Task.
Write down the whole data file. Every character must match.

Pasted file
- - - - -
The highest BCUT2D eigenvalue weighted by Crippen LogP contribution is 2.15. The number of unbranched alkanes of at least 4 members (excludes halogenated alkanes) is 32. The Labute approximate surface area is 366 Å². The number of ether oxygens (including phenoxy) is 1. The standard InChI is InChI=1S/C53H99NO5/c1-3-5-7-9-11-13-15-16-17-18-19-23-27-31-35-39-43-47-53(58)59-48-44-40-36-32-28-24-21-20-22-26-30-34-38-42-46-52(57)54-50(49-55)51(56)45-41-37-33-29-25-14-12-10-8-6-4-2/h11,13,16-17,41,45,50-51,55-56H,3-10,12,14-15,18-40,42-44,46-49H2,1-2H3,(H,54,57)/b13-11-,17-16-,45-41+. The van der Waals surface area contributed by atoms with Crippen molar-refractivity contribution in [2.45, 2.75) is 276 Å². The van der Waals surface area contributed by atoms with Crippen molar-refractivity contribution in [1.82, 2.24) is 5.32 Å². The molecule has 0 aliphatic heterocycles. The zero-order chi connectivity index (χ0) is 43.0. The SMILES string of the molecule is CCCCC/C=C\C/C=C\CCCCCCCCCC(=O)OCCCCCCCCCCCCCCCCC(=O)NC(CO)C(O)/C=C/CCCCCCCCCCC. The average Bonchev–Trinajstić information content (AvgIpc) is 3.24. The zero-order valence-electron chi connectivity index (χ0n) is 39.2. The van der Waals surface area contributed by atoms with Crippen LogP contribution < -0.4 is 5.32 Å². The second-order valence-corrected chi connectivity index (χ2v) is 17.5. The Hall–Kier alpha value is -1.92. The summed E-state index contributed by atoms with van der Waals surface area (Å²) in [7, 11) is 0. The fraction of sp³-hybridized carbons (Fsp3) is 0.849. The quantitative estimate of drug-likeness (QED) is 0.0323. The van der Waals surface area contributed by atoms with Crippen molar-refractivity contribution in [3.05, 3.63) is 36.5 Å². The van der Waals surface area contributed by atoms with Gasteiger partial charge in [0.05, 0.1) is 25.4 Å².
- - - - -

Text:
The highest BCUT2D eigenvalue weighted by Crippen LogP contribution is 2.15. The number of unbranched alkanes of at least 4 members (excludes halogenated alkanes) is 32. The Labute approximate surface area is 366 Å². The number of ether oxygens (including phenoxy) is 1. The standard InChI is InChI=1S/C53H99NO5/c1-3-5-7-9-11-13-15-16-17-18-19-23-27-31-35-39-43-47-53(58)59-48-44-40-36-32-28-24-21-20-22-26-30-34-38-42-46-52(57)54-50(49-55)51(56)45-41-37-33-29-25-14-12-10-8-6-4-2/h11,13,16-17,41,45,50-51,55-56H,3-10,12,14-15,18-40,42-44,46-49H2,1-2H3,(H,54,57)/b13-11-,17-16-,45-41+. The van der Waals surface area contributed by atoms with Crippen molar-refractivity contribution in [2.45, 2.75) is 276 Å². The van der Waals surface area contributed by atoms with Crippen molar-refractivity contribution in [1.82, 2.24) is 5.32 Å². The molecule has 0 aliphatic heterocycles. The zero-order chi connectivity index (χ0) is 43.0. The SMILES string of the molecule is CCCCC/C=C\C/C=C\CCCCCCCCCC(=O)OCCCCCCCCCCCCCCCCC(=O)NC(CO)C(O)/C=C/CCCCCCCCCCC. The average Bonchev–Trinajstić information content (AvgIpc) is 3.24. The zero-order valence-electron chi connectivity index (χ0n) is 39.2. The van der Waals surface area contributed by atoms with Crippen LogP contribution < -0.4 is 5.32 Å². The second-order valence-corrected chi connectivity index (χ2v) is 17.5. The Hall–Kier alpha value is -1.92. The summed E-state index contributed by atoms with van der Waals surface area (Å²) in [7, 11) is 0. The fraction of sp³-hybridized carbons (Fsp3) is 0.849. The quantitative estimate of drug-likeness (QED) is 0.0323. The van der Waals surface area contributed by atoms with Crippen molar-refractivity contribution in [3.05, 3.63) is 36.5 Å². The van der Waals surface area contributed by atoms with Gasteiger partial charge in [0.05, 0.1) is 25.4 Å².